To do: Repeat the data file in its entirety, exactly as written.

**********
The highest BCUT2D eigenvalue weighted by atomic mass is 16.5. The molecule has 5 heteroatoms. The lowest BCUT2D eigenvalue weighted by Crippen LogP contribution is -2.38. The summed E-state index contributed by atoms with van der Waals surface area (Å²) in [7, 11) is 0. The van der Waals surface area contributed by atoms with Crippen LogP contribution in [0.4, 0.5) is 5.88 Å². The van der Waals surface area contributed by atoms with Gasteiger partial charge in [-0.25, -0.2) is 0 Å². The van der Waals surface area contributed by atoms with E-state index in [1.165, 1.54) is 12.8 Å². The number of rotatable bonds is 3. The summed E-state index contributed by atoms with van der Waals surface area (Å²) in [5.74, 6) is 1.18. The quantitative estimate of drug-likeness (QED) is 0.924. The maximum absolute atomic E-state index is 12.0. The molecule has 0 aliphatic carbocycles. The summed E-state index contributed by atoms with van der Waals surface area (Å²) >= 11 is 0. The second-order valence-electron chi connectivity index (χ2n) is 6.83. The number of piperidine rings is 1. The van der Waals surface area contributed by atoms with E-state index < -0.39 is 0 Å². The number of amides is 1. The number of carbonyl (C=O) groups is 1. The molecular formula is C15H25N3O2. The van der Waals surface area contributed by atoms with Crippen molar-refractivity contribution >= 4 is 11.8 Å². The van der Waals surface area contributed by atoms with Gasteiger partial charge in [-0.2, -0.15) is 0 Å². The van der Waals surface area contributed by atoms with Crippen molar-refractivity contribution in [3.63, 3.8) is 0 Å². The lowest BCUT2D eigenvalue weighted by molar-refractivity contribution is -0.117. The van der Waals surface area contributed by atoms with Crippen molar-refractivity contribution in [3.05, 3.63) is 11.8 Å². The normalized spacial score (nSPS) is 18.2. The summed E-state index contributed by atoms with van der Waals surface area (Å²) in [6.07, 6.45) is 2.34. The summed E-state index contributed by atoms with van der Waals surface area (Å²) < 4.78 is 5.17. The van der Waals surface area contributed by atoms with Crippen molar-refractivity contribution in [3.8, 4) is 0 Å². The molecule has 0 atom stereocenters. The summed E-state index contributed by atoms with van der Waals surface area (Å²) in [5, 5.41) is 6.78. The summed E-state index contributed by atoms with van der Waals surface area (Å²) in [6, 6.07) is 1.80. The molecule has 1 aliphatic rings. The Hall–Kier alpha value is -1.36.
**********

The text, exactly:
The highest BCUT2D eigenvalue weighted by atomic mass is 16.5. The molecule has 5 heteroatoms. The lowest BCUT2D eigenvalue weighted by Crippen LogP contribution is -2.38. The summed E-state index contributed by atoms with van der Waals surface area (Å²) in [7, 11) is 0. The van der Waals surface area contributed by atoms with Crippen LogP contribution in [0.4, 0.5) is 5.88 Å². The van der Waals surface area contributed by atoms with Gasteiger partial charge in [-0.25, -0.2) is 0 Å². The van der Waals surface area contributed by atoms with E-state index in [1.165, 1.54) is 12.8 Å². The number of rotatable bonds is 3. The summed E-state index contributed by atoms with van der Waals surface area (Å²) in [5.74, 6) is 1.18. The quantitative estimate of drug-likeness (QED) is 0.924. The maximum absolute atomic E-state index is 12.0. The molecule has 0 aliphatic carbocycles. The summed E-state index contributed by atoms with van der Waals surface area (Å²) >= 11 is 0. The second-order valence-electron chi connectivity index (χ2n) is 6.83. The number of piperidine rings is 1. The van der Waals surface area contributed by atoms with E-state index < -0.39 is 0 Å². The number of amides is 1. The number of carbonyl (C=O) groups is 1. The molecular formula is C15H25N3O2. The van der Waals surface area contributed by atoms with Crippen molar-refractivity contribution >= 4 is 11.8 Å². The van der Waals surface area contributed by atoms with Gasteiger partial charge in [-0.2, -0.15) is 0 Å². The van der Waals surface area contributed by atoms with Crippen molar-refractivity contribution in [3.63, 3.8) is 0 Å². The lowest BCUT2D eigenvalue weighted by molar-refractivity contribution is -0.117. The van der Waals surface area contributed by atoms with Crippen molar-refractivity contribution in [3.05, 3.63) is 11.8 Å². The normalized spacial score (nSPS) is 18.2. The summed E-state index contributed by atoms with van der Waals surface area (Å²) in [6.07, 6.45) is 2.34. The summed E-state index contributed by atoms with van der Waals surface area (Å²) < 4.78 is 5.17. The van der Waals surface area contributed by atoms with Crippen molar-refractivity contribution in [3.8, 4) is 0 Å². The molecule has 0 atom stereocenters. The summed E-state index contributed by atoms with van der Waals surface area (Å²) in [5, 5.41) is 6.78. The summed E-state index contributed by atoms with van der Waals surface area (Å²) in [6, 6.07) is 1.80. The molecule has 1 aliphatic rings. The Hall–Kier alpha value is -1.36.